It’s not networking – it’s an information interview

by K B , updated on April 18, 2010

There is so much fabulous advice out there about the value of networking to find a job. Miriam Salpeter of Keppie Careers is running a series of excellent posts on this.  This one’s on questions to ask people when you meet them for an “information interview” – which is where you arrange a coffee (or the like) with someone working in your chosen field and ask them questions about what they do. Kind of like a reverse job interview. Many jobs drop out of this process. While you are not asking your target directly for a job, you are letting them know you are interested.

Miriam’s questions to ask include:

  • What are your biggest challenges? (Or those impacting your field/company/organization?)
  • What is the best (and worst) part of your job?
  • What would you do differently (if anything) if you were starting over in your field?

I’d also add:

  • How did you break in? (good for if you’re considering changing careers)
  • What advice could you give someone like me? (You then get to mention a few things about yourself)

As far as I can see these are nice, simple, and I think easy to ask questions. Yet in my experience most people would rather have their teeth extracted (without anesthetic) than initiate an information interview.

Here are some of the best (or worst) excuses I’ve heard, and as I can’t help myself, I’ll counterpunch each one with why you should go ahead and just do it.

“I’ll sound desperate.”

Many people associate interviewing people about their job, when they are looking for a job as somehow sounding needy and desperate. They think that the other person will think they are looking for a job. I’ve made this sound as complicated as the thought process behind it, which is what happens when you over-analyse. The whole point of an information interview is that you are looking for a job, but you are doing it in a proactive, intelligent and sincere way. If you ask the questions we’ve suggested and genuinely listen to the answers, you will impress the person you are meeting. The question of what you are looking for will inevitably come up.

One thing to remember about these interviews is not to put the person on the spot and ask for a job, as that’s not the premise of the meeting. If you launch into a major spiel about your skills you will not get quality information back, and in fact you may ruin your credibility as you’ve been dishonest about the point of the meeting.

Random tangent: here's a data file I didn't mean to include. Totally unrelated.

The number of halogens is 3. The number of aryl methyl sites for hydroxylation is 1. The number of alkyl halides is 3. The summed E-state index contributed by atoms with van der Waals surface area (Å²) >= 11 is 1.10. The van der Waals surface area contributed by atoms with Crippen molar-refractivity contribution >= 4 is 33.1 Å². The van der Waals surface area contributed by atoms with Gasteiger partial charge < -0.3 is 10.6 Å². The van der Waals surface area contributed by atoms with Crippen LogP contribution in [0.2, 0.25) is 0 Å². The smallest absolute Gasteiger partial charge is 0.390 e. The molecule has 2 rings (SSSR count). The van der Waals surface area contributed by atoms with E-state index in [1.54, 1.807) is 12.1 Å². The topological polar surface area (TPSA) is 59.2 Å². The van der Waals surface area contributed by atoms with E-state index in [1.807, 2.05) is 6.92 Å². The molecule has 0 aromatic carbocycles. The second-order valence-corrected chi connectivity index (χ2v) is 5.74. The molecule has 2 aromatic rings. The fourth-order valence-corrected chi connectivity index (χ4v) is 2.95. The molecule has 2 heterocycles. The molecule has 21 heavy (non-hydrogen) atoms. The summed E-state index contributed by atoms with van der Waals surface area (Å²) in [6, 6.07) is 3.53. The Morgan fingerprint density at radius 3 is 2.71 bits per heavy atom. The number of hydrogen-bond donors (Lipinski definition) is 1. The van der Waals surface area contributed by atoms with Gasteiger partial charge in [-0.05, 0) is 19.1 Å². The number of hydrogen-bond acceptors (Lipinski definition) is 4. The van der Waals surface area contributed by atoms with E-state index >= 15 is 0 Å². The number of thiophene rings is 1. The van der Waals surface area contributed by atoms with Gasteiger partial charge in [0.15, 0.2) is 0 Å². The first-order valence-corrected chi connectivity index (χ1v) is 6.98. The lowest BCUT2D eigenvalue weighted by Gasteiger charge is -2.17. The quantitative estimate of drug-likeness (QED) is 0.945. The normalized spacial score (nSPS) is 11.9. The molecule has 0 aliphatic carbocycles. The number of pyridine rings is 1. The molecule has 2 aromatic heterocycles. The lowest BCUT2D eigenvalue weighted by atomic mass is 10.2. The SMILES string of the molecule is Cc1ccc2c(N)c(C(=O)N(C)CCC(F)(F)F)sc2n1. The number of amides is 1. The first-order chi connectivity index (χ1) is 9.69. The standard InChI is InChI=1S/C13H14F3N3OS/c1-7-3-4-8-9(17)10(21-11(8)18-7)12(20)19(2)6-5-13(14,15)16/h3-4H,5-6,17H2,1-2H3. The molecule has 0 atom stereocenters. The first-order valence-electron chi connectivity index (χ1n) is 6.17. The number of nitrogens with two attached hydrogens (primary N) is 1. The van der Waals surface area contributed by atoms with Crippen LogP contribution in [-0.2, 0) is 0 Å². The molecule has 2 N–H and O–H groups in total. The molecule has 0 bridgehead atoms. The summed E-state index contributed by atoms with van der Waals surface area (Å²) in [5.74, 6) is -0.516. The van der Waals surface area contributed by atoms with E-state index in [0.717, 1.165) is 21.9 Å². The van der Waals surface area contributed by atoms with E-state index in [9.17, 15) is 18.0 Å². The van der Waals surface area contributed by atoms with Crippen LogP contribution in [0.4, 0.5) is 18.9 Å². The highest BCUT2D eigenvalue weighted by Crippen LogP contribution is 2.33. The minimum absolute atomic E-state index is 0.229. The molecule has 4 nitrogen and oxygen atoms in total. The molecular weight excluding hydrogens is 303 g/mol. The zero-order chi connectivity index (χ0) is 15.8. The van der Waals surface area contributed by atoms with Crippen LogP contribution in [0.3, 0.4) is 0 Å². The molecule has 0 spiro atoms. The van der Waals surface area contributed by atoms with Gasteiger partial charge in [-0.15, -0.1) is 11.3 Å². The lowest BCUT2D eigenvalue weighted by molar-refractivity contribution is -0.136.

“Most people will not want to see me.”

Yes some people won’t. Some people will be too busy. Some people have a whole lot going on, that they don’t have time to help. Yet there are many people out there who are innately helpful, and/or who know the value of networking. I was surprised about how many senior managers and CEOs whom we interviewed for our book, What do employers really want?, actually welcomed direct contact from potential employees. At least 20 out of the 25 managers we interviewed said they were open to a cold approach.

For the employers who said they didn’t want contact, none of them took it as an insult that someone would want to find out about them, or want to work for them.

“I won’t know what to say.”

That’s where some research comes in. That’s what Google and websites are for. And that’s what these interview questions are for. Take typed questions, and points you’d like to discuss. Pull them out. You may never use them, but it will give you confidence knowing they are there.

“It sounds too hard.”

Information interviewing isn’t too hard, but it is hard to start, and it is easier if you start off by asking for someone you know for an introduction with your target or for them to pre-empt your contact. You can then also find out the best way to contact your target, by email or phone. Some people prefer one over the other, and if you do use a phone, try to sound polished.

“I don’t know where to start.”

Friends, family, friends on friends is a first easy point. After that, there’s I don’t look any further than this nowadays. It’s a bucket of resumes and business cards. The point is to make a start. People do know people, and people will refer nice people.

“It won’t work.”

Yes it will. I’ve spoken to many people who’ve changed their career this way, including some of my clients. One person, a middle manager in manufacturing, changed his career to become a financial planner through information interviewing. This was after he had been rejected about 10 times applying for this same role through recruitment agencies.

“It will take too long.”

True it takes time. But I actually think it’s a more intelligent way to find a job than going through a sometimes strange sales spiel from a recruitment consultant. You get closer to the heart of what it’s like to work for an organization, and the best and worst part of a job. Otherwise, you’ll often find out the worst part when you start on the job, and by that time it’s too late.

There is a lot more too this process than just asking questions. Have a read of Richard Bolles’ book “what colour is your parachute?” . It’s all about “information interviewing.” This book has been phenomenally successful, most likely because it works.


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{ 1 comment… read it below or add one }

Miriam Salpeter, Keppie Careers April 18, 2010 at 6:30 pm

Karalyn –
Thanks for the mention and the additional thoughts about informational meetings. I have always found that people who are not successful using this strategy are approaching contacts as a job seeker instead of as a person seeking information! Nice to be in touch.

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